New galleries like these have “been a factor in ramping up the energy in the LA art scene”, says De Jesus, “but I would also say that galleries often chase the artists, and that trend has been going on for the past 10-15 years. We’ve seen a ton of artists move to LA . . . to take advantage of the cheaper rents, bigger studios, nicer weather and quality of life — and galleries follow suit.” This is the latest boom cycle in the city’s arts history, as generations of incomers have chased the light and the art to the west coast.

Frieze has “attracted a lot of galleries . . . but I wonder what it does really for artists who live here”, says César García-Alvarez, executive and artistic director of the Mistake Room gallery. “In all of these conversations about LA being so important now, the ones which get left out [are] about artists who have been in LA for a very long time.”

A painted depiction of an oil platform on fire in the ocean features three fishes in the foreground and the text ‘North Atlantic’
‘North Atlantic’ (2023) by Jessie Homer French at Various Small Fires © Courtesy the artist/Massimo de Carlo/Various Small Fires

While established local galleries reap much of the benefit of Frieze’s spotlight, larger galleries — including David Zwirner, Sean Kelly, Marian Goodman and Lisson Gallery — have also been opening outposts in the past few years as part of the surge of attention to Los Angeles as an arts hub. Perrotin’s LA opening coincides with the fair.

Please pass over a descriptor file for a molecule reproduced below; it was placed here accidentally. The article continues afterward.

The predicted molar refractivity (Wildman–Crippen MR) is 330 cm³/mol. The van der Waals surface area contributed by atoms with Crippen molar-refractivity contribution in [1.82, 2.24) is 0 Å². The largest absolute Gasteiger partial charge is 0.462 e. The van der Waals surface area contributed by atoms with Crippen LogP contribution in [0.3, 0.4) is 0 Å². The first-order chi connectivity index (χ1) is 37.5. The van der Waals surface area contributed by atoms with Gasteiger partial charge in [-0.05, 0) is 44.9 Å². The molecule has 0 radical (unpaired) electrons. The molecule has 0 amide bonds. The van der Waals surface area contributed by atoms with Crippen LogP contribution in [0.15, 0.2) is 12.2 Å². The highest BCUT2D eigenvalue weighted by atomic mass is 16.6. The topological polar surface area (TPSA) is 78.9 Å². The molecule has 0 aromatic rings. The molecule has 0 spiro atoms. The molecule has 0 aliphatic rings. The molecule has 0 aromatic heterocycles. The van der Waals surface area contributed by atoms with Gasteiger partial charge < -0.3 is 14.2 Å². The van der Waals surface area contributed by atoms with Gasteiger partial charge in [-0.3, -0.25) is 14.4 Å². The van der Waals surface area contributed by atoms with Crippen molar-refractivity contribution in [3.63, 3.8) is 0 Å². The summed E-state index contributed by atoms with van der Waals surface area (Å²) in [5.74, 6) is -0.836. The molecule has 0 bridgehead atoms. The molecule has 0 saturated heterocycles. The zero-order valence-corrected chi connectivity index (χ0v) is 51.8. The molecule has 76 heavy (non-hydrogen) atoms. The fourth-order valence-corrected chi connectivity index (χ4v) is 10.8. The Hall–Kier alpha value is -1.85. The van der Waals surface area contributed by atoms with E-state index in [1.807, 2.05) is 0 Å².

Sean Kelly’s son Thomas opened a new branch of their New York gallery in September 2022, driven, he says, by the fact that most their artists had never exhibited in LA. “Any effort to grow that scene can only be beneficial for the communities in which we find ourselves,” he says. Kelly thinks that the rush of new gallery outposts may “start levelling off soon, and then we’ll all start kind of getting into this groove [and] collaborating together.”

Night Gallery is joining in this trend by opening a new space, Sidecar, that will host collaborative exhibitions with global galleries beginning this year. Kim Varet’s Various Small Fires, meanwhile, is “leaning into the institutional conversation” by showcasing work at Frieze which, drawn from the ecological art movement, ties into the art and science theme of the Getty Museum’s PST ART event.

A paper cut-out artwork shows botanical motifs and red bird-shaped silhouettes
‘RIP Carolina Parakeet: After John James Audubon’ (1971-2021) by Brandon Ballengée at Various Small Fires © Courtesy the artist/Various Small Fires

Frieze has “been instrumental in showing . . . that there is a marketplace in Los Angeles for contemporary art”, Messineo says. A decade ago, LA was “a much more insular community”, whereas today “it’s a global marketplace.”

Los Angeles is “a city of a lot of possibility”, Kim Varet says. “It’s still a city growing and defining itself. And it’s exciting to be a part of it.”

Frieze LA runs February 29-March 3, frieze.com